Contribution of sub-mesoscales to the vertical velocity: The ω-equation

Contribution of sub-mesoscales to the vertical velocity: The ω-equation

Ocean Modelling 115 (2017) 70–76 Contents lists available at ScienceDirect Ocean Modelling journal homepage: Contrib...

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Ocean Modelling 115 (2017) 70–76

Contents lists available at ScienceDirect

Ocean Modelling journal homepage:

Contribution of sub-mesoscales to the vertical velocity: The ω-equation V.M. Canuto a,b,∗, Y. Cheng a,c a

NASA, Goddard Institute for Space Studies, 2880 Broadway, New York, NY, 10025, USA Department Applied of Physics and Mathematics, Columbia University, New York, NY, 10027, USA c Center for Climate Systems Research, Columbia University, New York, NY, 10025, USA b

a r t i c l e

i n f o

Article history: Received 10 June 2016 Revised 11 May 2017 Accepted 13 May 2017 Available online 15 May 2017

a b s t r a c t The ocean’s ability to regulate carbon dioxide depends on biogeochemical processes that are influenced strongly by eddies. Eddy-resolving simulations have shown that sub-mesoscales (SM) (1–10 km) generate the highest magnitude vertical velocity and that mesoscales (M) also enhance their contribution to the vertical velocity but to a lesser extent. In this study, we consider the question: can analogous results be obtained using the less numerically demanding ω-equation? Previously, this question has not been answered because of two reasons: 1) the canonical Hoskins’ form of the ω-equation does not include the buoyancy vertical fluxes caused by M and SM; and 2) Giordani et al. (2016) showed how to include an arbitrary vertical buoyancy flux, but no parameterizations were available for the M and SM vertical fluxes. However, the latter are now available together with their assessments, so we consider SM because they make the largest contribution to the vertical velocity. The resulting vertical velocity depends on the extent of the SM regime, the horizontal buoyancy gradient (representing baroclinic instabilities), and the SM eddy kinetic energy. The vertical velocity depends in a linear manner on the wind stress and it may exhibit seasonal variations. The wind stress has two effects on the ω-equation: indirectly via its contribution to the sub-mesoscale buoyancy flux and directly through the wind stress itself. The results of our sensitivity analysis highlight the range of SM-induced vertical velocities obtained using different input data. © 2017 Published by Elsevier Ltd.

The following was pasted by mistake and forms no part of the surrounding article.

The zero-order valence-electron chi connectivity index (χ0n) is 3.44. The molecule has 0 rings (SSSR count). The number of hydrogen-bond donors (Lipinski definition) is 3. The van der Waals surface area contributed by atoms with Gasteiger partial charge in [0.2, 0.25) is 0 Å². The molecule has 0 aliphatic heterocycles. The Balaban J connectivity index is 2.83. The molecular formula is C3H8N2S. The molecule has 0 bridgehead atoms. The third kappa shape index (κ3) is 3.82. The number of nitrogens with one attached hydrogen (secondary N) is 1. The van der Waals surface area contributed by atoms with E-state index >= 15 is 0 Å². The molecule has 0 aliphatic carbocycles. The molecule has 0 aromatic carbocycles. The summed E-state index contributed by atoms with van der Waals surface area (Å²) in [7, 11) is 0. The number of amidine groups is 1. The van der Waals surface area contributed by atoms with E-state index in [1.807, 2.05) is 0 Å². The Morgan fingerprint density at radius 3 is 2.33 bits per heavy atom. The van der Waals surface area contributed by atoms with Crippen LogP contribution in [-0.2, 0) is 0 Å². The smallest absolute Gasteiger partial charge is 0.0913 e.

1. Introduction The ocean’s ability to regulate carbon dioxide depends on primary production (PP; Moore and Abbott, 20 0 0), which represents the amount of organic matter attributable to photosynthesis. However, the measured PP is considerably larger than that obtained from traditional nutrient supply models (McGillicuddy et al., 2003), so McGillicuddy et al. (1998, 2007) suggested that eddies may play a significant role in the transport of nutrients to the euphotic zone. High resolution numerical simulations have confirmed this hypothesis and shown that sub-mesoscales (SM) yield the largest vertical velocities (Mahadevan and Tandon, 2006; Legal et al., 2007; Mahadevan et al., 2012; Levy et al., 2001, 2012; Rosso et al., 2014). High resolution codes are highly computationally intensive so in this study, we consider whether the ω-equation can obtain the same results. The canonical form of the ω-equation for the vertical velocity w is:

Corresponding author. E-mail address: [email protected] (V.M. Canuto). 1463-5003/© 2017 Published by Elsevier Ltd.


  ∂ 2w + ∇H · N2 ∇H w = ∇ · Q, 2 ∂z


where f is the Coriolis parameter and N is the Brunt–Vaisala frequency. The first expression for the source term on the righthand side of Eq. (1.1) was derived by Hoskins (1974) and denoted by 2∇ ·Qtg , and it accounts only for geostrophic motion (e.g., Eq. (5) given by Koszalka et al., 2009). Eq. (1.1) has been studied extensively (Pollard and Regier, 1992; Pinot et al., 1996; Capet et al., 2008; Koszalka et al., 2009; Mensa et al., 2013). The limitations of Eq. (1.1) with Hoskins’ form of Q were discussed by Mahadevan (2016). Giordani et al., (2006) derived a “generalized Q-vector” comprising the sum of six terms, where the major difference is that some of them require parameterizations, whereas others do not. Among the latter, the sum of two yields the Hoskins term, and a second term (denoted as the thermal wind imbalance; TWI) has two parts, where one represents stretching and reorientation by the horizontal current fields, as given by Eq. (10) in Giordani et al. (2006), and the other term given by Eq.(11) represents the material derivative of TWI. The remaining two terms are new and they require parameterization, and they are considered in this study. Giordani et al. (2006) called them turbulent forcing